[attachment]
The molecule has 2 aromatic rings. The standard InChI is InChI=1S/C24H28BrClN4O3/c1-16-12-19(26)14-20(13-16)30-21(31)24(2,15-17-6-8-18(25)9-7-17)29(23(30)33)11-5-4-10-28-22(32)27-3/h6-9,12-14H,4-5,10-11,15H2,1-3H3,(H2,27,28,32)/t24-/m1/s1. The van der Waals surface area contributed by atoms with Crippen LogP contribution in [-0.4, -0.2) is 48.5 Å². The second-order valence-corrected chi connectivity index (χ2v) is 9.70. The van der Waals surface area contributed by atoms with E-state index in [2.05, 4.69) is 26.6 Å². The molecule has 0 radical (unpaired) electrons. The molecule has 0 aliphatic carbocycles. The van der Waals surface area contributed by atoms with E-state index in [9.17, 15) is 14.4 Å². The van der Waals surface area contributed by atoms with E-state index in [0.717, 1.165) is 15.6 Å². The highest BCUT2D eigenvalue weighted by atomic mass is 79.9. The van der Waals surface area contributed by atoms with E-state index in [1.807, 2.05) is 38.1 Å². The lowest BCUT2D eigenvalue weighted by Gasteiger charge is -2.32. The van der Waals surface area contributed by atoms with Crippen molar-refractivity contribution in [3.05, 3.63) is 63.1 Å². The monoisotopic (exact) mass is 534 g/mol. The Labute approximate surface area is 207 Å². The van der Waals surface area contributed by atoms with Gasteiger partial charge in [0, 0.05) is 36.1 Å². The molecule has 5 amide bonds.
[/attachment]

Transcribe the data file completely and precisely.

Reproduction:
The molecule has 2 aromatic rings. The standard InChI is InChI=1S/C24H28BrClN4O3/c1-16-12-19(26)14-20(13-16)30-21(31)24(2,15-17-6-8-18(25)9-7-17)29(23(30)33)11-5-4-10-28-22(32)27-3/h6-9,12-14H,4-5,10-11,15H2,1-3H3,(H2,27,28,32)/t24-/m1/s1. The van der Waals surface area contributed by atoms with Crippen LogP contribution in [-0.4, -0.2) is 48.5 Å². The second-order valence-corrected chi connectivity index (χ2v) is 9.70. The van der Waals surface area contributed by atoms with E-state index in [2.05, 4.69) is 26.6 Å². The molecule has 0 radical (unpaired) electrons. The molecule has 0 aliphatic carbocycles. The van der Waals surface area contributed by atoms with E-state index in [9.17, 15) is 14.4 Å². The van der Waals surface area contributed by atoms with E-state index in [0.717, 1.165) is 15.6 Å². The highest BCUT2D eigenvalue weighted by atomic mass is 79.9. The van der Waals surface area contributed by atoms with E-state index in [1.807, 2.05) is 38.1 Å². The lowest BCUT2D eigenvalue weighted by Gasteiger charge is -2.32. The van der Waals surface area contributed by atoms with Crippen molar-refractivity contribution in [3.05, 3.63) is 63.1 Å². The monoisotopic (exact) mass is 534 g/mol. The Labute approximate surface area is 207 Å². The van der Waals surface area contributed by atoms with Gasteiger partial charge in [0, 0.05) is 36.1 Å². The molecule has 5 amide bonds.